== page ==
Our barman/waiter, Simon-Pierre, was excellent, plus he had a little of the Chris Pratt look to him 😉  It was suggested we order 2-3 items per person.  So we ordered 6 in all.  He then suggested a bottle of red (Boina) to go with.  I have no knowledge of Portuguese wines so his suggestion, based on our tastes, was essential.  No.  I did not take any pictures of our food (d’oh!) however should you wish to, just click on the link above and you can see all sorts of beautiful pictures.

We started off with Pastéis de Bacalhau (the quintessential cod fritters with a red pepper piri-piri sauce), Sardinhas (roasted sardines with pickled veg) and Camarão e Amêijoas (shrimp and clams).  Perfect trio to start us off and we had lots of time to enjoy, so we did!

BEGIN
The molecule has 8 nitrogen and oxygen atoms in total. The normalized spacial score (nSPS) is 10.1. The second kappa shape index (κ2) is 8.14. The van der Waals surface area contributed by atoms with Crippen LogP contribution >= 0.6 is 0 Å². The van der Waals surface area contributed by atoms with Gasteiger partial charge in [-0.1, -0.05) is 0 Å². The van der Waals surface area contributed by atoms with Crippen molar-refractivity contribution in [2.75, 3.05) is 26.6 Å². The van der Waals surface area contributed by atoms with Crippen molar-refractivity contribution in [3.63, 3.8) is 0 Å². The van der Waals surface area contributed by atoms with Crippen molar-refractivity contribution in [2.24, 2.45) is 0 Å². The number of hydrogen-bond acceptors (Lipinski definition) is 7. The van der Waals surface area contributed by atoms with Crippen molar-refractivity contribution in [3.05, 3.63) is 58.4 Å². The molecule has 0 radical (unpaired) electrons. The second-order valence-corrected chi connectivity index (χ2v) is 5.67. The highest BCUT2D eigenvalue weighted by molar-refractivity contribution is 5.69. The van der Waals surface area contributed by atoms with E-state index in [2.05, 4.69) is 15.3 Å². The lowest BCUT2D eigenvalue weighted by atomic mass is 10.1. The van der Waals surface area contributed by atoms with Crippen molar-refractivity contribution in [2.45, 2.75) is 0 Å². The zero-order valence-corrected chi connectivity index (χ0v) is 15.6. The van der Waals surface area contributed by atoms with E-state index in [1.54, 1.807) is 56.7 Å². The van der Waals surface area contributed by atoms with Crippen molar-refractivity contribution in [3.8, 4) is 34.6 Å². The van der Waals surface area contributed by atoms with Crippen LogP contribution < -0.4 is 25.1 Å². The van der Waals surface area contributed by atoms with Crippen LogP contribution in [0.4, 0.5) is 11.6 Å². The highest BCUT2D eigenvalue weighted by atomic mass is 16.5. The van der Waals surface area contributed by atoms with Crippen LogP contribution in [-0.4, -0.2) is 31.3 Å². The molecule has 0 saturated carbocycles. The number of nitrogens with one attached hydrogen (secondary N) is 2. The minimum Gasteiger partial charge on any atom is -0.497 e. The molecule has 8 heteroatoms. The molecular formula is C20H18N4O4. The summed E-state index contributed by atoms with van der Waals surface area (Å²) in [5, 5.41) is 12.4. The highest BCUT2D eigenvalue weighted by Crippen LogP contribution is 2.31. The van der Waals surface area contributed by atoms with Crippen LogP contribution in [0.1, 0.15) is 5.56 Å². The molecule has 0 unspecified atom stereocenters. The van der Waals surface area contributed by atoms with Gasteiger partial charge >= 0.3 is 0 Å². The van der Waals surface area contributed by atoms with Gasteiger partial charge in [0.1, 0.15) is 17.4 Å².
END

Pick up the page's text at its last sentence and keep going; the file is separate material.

Simon-Pierre asked if we wanted a little break before the next three and we agreed….  We then had Polvo (grilled octopus with potatoes, confit tomato, chouriço and shery vinaigrette), Feijoada (lima bean cassoulet with chouriço sausage and fried pork) and finally, Arroz de Marisco (seafood rice, sofrito, calamari, shrimps and mussels).  With a little (maybe more than a little) bread to sop up the various sauces – for both trios – we were feeling just perfect.  Not too much, not too little.  We leisurely finished off our wine and chatted away.

It was then suggested we have a little dessert.  Looking at the time, we still had over half an hour to kill.  What the hell! Pastéis de Nata is a classic Portuguese pastry (custard tartlet, cinnamon, caramel sauce) and then that handsome feller went and gave us each a glass of Moscato!

Simon-Pierre in action